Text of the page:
Congressional Report Finds Grid Still Is Vulnerable to Cyberattacks

July 25, 2017  |  By Chris M. Roberts

A new Congressionally mandated report from the National Academies of Sciences, Engineering, and Medicine concludes the United States' electric grid is vulnerable to cyberattacks that could potentially cause long-term and widespread blackouts. It called upon the U.S. Department of Energy and the Department of Homeland Security to work with utility operators and other stakeholders to improve cyber and physical security. A well-executed cyberattack could potentially cause extensive damage and result in large-area, prolonged outages that could cost billions of dollars and cause loss of life.

IISP Analyst Chris M. Roberts: "Stuxnet, a sophisticated attack on a nuclear facility in Iran, was first identified in 2010 and is thought to have been in development since 2005. It has been about 10 years since Stuxnet, and this new study finds that the power grid in the U.S. still is vulnerable. Just as concerning as that is, there are no response plans in place for long-term outages. While this report is light on specifics, it does recognize some of the less-obvious attack vectors, such as GPS since it is heavily used for time synchronization. Additionally, it points out that the cyberattack could cause physical damage and have long-lasting effects -- a point that many studies overlook.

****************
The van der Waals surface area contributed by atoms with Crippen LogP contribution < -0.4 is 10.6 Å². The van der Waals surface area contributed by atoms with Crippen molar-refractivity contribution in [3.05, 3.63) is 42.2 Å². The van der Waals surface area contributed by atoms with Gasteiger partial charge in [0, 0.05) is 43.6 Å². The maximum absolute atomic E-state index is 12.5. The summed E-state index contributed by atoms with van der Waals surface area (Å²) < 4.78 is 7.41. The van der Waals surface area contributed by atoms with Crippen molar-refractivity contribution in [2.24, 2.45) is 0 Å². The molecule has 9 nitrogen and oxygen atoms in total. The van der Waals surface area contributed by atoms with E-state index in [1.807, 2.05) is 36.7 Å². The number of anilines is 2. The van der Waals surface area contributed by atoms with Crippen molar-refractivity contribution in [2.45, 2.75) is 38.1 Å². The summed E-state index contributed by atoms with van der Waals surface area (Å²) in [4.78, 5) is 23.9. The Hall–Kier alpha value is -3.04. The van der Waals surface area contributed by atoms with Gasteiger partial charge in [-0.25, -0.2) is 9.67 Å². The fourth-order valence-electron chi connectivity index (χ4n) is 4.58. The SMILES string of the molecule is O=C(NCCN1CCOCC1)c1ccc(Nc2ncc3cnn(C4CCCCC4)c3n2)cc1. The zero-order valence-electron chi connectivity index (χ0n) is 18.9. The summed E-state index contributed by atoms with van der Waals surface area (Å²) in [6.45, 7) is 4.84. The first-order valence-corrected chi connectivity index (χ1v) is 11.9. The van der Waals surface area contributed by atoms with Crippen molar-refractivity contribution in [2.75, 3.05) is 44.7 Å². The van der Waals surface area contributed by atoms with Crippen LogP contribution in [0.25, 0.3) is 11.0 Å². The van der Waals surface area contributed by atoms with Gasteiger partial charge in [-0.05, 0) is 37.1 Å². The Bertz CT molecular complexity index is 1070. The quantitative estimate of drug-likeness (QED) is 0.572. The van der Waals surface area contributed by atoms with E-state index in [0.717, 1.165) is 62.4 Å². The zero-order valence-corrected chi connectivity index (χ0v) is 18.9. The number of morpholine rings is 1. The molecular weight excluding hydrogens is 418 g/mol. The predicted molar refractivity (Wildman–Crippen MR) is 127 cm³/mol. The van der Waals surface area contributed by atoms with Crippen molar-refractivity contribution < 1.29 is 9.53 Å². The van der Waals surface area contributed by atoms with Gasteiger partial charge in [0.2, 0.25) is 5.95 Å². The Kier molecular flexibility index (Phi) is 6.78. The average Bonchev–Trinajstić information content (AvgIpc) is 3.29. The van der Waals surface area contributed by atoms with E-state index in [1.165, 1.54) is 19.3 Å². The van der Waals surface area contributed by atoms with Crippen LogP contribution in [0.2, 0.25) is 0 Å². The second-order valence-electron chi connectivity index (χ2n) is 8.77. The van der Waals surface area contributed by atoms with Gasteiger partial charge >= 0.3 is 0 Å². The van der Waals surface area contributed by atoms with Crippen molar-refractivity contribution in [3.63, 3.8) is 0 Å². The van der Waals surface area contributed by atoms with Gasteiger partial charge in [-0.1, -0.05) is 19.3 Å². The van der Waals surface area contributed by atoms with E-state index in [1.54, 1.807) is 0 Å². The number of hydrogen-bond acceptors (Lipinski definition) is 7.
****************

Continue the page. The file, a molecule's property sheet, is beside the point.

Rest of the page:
I’m very pleased to see groups recognizing that cyberattacks of embedded systems can cause extreme physical damage and long-lasting effects. These embedded systems need to be protected. Unfortunately, there doesn’t seem to be much incentive in the power industry (public or private), to protect themselves against attacks. Protecting the power grid will be a very long and hard task since it has an extremely large attack surface with many attack vectors. With the slow development thus far, it appears we should stop asking if an attack will happen, but rather when."


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